Author: Mathematica

Photo

Photo

buzzfeed: This Restaurant Has The Wildest Win…

buzzfeed:

This Restaurant Has The Wildest Wing Pricing Structure And People Are Doing Math To Try To Figure It Out

Regular

haiderabd51:

Yes, it’s real

http://mathsci.wikia.com/wiki/The_Haruhi_Problem

Regular

the-real-numbers:

Today’s special hard-working mathematician is:

You

mathblab: IMPOSSIBLE! Right? You may have hea…

mathblab:

IMPOSSIBLE! Right? You may have heard “the interior angles of a triangle always add up to 180 degrees”. This is not always true. Check out the second image, it shows a triangle with 3 right angles for a total of 270 degrees! 

It is true in flat Euclidean geometry (the geometry you probably learned in school) however. But there are so many other geometries out there! You may be thinking, are other geometries real though? A mathematician would argue they are just as real as the typical flat geometry you know and love (or hate). These alternative geometries can be practically useful too!

The images above show triangles in spherical geometry. Those aren’t triangles though! Oh but they are! A triangle is just a polygon enclosed by three lines. Looks like it fits the criteria. Wait but those aren’t lines, they are curved! Ah yes. I argue that these are, for all intents and purposes, just as good as lines. We need to ask: What is a line? A line is so basic to us we may not know how to describe it. I offer this definition: A line is the shortest path between 2 points. The 3 curves that make the triangle above are in fact the shortest paths from one vertex to the other on the surface of the sphere (they just so happen to be on circumferences of the sphere, which are often referred to as great circles). So it may be more useful to think of lines, in general, as length minimizing curves. In conclusion, we would consider the shape above to be a triangle as it is enclosed by 3 length minimizing curves on a surface.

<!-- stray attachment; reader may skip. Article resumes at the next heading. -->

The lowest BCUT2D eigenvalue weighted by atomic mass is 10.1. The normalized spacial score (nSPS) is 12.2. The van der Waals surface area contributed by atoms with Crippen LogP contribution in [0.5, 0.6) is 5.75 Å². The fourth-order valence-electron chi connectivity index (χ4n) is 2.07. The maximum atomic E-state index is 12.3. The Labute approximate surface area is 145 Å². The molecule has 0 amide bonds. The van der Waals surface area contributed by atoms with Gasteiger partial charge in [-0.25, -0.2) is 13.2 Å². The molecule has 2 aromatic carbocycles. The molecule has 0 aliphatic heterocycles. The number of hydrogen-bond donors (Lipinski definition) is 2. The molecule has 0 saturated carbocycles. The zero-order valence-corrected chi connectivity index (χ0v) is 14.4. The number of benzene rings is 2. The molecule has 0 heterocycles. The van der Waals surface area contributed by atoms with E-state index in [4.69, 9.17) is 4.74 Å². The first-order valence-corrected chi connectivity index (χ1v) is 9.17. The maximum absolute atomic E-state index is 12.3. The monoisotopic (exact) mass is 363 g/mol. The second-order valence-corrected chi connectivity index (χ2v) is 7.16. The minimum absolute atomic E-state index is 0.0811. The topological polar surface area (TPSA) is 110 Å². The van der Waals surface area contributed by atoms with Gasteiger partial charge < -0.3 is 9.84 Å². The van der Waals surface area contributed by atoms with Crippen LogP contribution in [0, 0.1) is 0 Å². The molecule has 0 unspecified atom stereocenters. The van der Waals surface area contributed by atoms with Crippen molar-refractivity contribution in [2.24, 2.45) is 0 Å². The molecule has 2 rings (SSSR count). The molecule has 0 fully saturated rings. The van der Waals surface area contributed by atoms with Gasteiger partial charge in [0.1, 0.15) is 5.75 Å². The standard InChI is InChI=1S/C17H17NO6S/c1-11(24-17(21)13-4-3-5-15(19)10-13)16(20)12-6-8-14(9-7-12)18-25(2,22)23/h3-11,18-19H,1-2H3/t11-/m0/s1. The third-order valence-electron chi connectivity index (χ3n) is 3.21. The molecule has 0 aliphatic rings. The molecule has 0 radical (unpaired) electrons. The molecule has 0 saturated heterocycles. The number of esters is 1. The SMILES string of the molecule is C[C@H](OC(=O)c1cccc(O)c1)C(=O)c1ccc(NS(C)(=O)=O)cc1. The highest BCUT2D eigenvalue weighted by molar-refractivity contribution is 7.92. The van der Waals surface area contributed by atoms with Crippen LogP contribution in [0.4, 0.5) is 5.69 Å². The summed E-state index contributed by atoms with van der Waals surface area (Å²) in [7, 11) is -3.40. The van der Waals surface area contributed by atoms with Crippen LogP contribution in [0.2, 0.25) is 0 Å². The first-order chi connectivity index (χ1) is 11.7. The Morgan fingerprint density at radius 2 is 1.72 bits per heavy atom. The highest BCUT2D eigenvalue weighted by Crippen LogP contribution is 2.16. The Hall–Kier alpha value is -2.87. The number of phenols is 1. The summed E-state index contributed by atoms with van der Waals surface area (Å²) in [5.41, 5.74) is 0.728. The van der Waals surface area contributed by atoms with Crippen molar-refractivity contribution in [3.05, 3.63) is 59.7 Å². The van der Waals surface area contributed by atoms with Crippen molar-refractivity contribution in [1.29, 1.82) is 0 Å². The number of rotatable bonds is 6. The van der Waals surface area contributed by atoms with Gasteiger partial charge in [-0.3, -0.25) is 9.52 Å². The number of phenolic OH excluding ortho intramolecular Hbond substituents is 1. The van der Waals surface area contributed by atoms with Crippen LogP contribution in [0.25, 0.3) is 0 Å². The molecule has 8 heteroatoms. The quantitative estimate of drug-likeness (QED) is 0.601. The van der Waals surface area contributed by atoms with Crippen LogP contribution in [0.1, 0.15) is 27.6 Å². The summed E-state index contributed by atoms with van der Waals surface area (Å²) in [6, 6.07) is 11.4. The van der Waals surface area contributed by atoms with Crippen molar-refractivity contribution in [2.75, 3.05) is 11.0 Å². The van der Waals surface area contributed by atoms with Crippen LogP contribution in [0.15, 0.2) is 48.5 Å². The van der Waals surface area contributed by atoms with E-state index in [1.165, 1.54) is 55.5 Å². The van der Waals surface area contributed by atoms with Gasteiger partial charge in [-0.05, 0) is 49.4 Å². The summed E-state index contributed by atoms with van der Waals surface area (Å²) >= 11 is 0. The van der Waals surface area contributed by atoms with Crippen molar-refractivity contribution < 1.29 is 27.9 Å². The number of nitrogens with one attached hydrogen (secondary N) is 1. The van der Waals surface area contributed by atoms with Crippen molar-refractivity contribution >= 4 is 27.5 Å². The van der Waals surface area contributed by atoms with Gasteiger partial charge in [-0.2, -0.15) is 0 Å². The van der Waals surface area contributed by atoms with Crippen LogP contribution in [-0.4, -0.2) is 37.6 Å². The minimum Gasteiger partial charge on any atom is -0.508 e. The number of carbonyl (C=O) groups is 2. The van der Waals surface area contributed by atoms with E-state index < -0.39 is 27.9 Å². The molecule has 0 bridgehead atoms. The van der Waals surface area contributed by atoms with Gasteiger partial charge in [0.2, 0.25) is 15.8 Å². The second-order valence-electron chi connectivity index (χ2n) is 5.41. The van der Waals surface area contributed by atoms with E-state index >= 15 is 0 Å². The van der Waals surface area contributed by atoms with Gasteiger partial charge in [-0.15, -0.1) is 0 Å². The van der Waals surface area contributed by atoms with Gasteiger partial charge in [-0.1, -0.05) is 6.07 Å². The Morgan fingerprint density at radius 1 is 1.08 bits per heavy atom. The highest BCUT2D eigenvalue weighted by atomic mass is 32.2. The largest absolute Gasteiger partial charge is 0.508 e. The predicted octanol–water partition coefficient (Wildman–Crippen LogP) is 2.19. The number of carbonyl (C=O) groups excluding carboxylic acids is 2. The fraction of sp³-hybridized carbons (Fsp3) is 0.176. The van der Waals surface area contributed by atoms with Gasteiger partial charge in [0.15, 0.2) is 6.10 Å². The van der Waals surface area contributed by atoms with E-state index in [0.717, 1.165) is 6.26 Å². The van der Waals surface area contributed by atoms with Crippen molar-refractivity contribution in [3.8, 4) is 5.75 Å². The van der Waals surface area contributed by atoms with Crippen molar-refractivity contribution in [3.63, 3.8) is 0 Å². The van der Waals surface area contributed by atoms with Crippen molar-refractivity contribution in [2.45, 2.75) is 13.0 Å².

Spherical geometry can be very useful; think about the Earth. To reduce travel time, airplanes would want to travel along great circles as they are the shortest paths from one place to another. Additionally, this type of thinking (rethinking straight lines as length minimizing curves) is central to Albert Einstein’s general theory of relativity.

read more at http://staffrm.io/@missnorledge/35H6cS1T52

Photo

Photo

Regular

mathprofessorquotes:

“You want to do calculus with numbers? Accounting is over there, here in math we do calculus with letters.”

— Calculus professor

Regular

this-too-too-sullied-flesh:

who has a graphing calculator they’d like to sell me

all 3 of my kids are going into algebra-ii/trig this year. i have to buy 3.

i kinda figure there’s a bunch of you college people who no longer need yours. and i need to not spend $500 on calculators this month.

ti-83 or -84 plus would be great. color doesn’t matter, just condition.

so, if you wanna get rid of your calculator or know someone else who does, please send me a message so we can talk terms. or consider reblogging this! please!

thank you!

the-real-numbers: zorn-lemon: Probably the n…

the-real-numbers:

zorn-lemon:

Probably the nerdiest thing I’ve done in some time – a math limerick of my own!

The way it should be read is:

The integral of inverse two z
Taken over a circle, size e
Divided by i
Times square root of pi
Gives you gamma of one-sixth times three

I’ve seen math limericks that used integrals before, but I haven’t seen one that would use complex analysis, so here it is

I dig it 👉🏼😎👉🏼

Regular

lthmath:

I have started creating these inforgraphics with different mathematical concepts. Let me know what you would like to see next. A couple of you have asked for a printable version of these, so if you are interested in printing these as posters for your class send me an email to lthmathematics@gmail.com so I can send you a pdf (easy for print).